Monday, July 11, 2011

Zebras are for tourists.

Tuesday, July 5

Tuesday was the first day of classes at the Interdisciplinary Genocide Studies Center. After our "Opening Ceremonies" at the school, where the faculty members each spoke about his or her focus in genocide studies and plans for the program, we had lunch at a nearby hospital. Yes, we ate at a hospital. We thought it sounded a little strange, but the view at the rooftop buffet turned out to be phenomenal:

After lunch, we visited the "Neighborhood House"/"Rwanda Avenir," a healing place for widows of the genocide. When we arrived, there were several women sitting in the gazebo making traditional Rwandan paintings. I found a zebra that I really liked, but during the discussion I learned they only started painting zebras for the tourists. Of course, the "cultured traveler" inside me didn't want a zebra after that. I decided I wanted a painting that had historical significance in Rwanda, like the one on the second row, far right, in the below picture:

This design is the same design used on the woven mats that shielded the marriage bed from visitors in Rwandan homes. I thought that would be a neat story to tell when I brought my painting home, but of course it got snatched up right away. I decided I wasn't going to buy one at all, but then every other person in my group was making a purchase. #peerpressure. I got the zebra. (Judge me. It's okay.)

But the real reason we went to Avenir was to learn about the organization and hear testimony from the widows. Above is a (very bad) photograph of Avenir's guest house. It is a place for people to stay when they need a cheap bed while passing through Kigali. You can rent a room for 12,000 francs per night, which is only $20. Aside from the guest house, Avenir provides monetary and psychological assistance for the widows of the genocide. There is a resting room in the Neighborhood House that is used for the women to sit, converse and reflect on their experiences. Today, Avenir has expanded to a village of 180 houses for widows and orphans to live in. (No one lives in the Neighborhood House itself.)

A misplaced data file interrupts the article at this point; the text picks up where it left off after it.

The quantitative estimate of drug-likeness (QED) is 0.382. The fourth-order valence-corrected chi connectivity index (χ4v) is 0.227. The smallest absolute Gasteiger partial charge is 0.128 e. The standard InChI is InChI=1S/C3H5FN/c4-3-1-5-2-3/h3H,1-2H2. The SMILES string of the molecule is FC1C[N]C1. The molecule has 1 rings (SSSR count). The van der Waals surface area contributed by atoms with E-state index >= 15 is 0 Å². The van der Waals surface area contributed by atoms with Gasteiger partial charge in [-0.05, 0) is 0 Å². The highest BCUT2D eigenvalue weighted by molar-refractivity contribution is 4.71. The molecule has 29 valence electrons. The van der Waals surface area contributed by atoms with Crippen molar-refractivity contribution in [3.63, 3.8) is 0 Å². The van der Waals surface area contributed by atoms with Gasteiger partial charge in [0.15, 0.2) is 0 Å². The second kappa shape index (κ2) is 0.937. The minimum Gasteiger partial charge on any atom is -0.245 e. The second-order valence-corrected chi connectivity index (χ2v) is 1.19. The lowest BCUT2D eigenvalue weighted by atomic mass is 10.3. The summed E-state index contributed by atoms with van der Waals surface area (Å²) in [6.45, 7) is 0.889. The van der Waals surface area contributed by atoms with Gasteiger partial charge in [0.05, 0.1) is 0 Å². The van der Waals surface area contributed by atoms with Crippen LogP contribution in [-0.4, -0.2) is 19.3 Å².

The traditional paintings I talked about earlier are one way Avenir helps the widows. They create these paintings both as a form of art therapy and a way to earn a small income. (I bought my zebra painting for 7,000 francs, or a little over $10.) 

One of the women who spoke to us at Avenir is a counselor by profession, and she shared one of her most difficult experiences with us. She counseled a man after the genocide who visited her for several sessions. On his fourth session, he finally opened up and confessed about the murders he had committed during the genocide. While describing one act, she realized he was describing the death of her father. As soon as she realized he was her father's killer, she asked him to leave and told him she could not treat him anymore. When the genocidaire (someone who has committed acts of genocide) realized it was her father, he publicly confessed to the community, but she still can't see him. (And I can't really blame her.)

And now, to end on a lighter note:

I just thought this swaddled baby was the cutest thing I'd ever seen. I was a little nervous when the mother first tied her baby onto her back, but the baby held on tight until the blanket was snugly around her. And she made funny engine-like noises when her mother walked around.

1 comment:

Colbey said...

For some reason, I get the impression that the "#peerpressure" was directed toward me. :)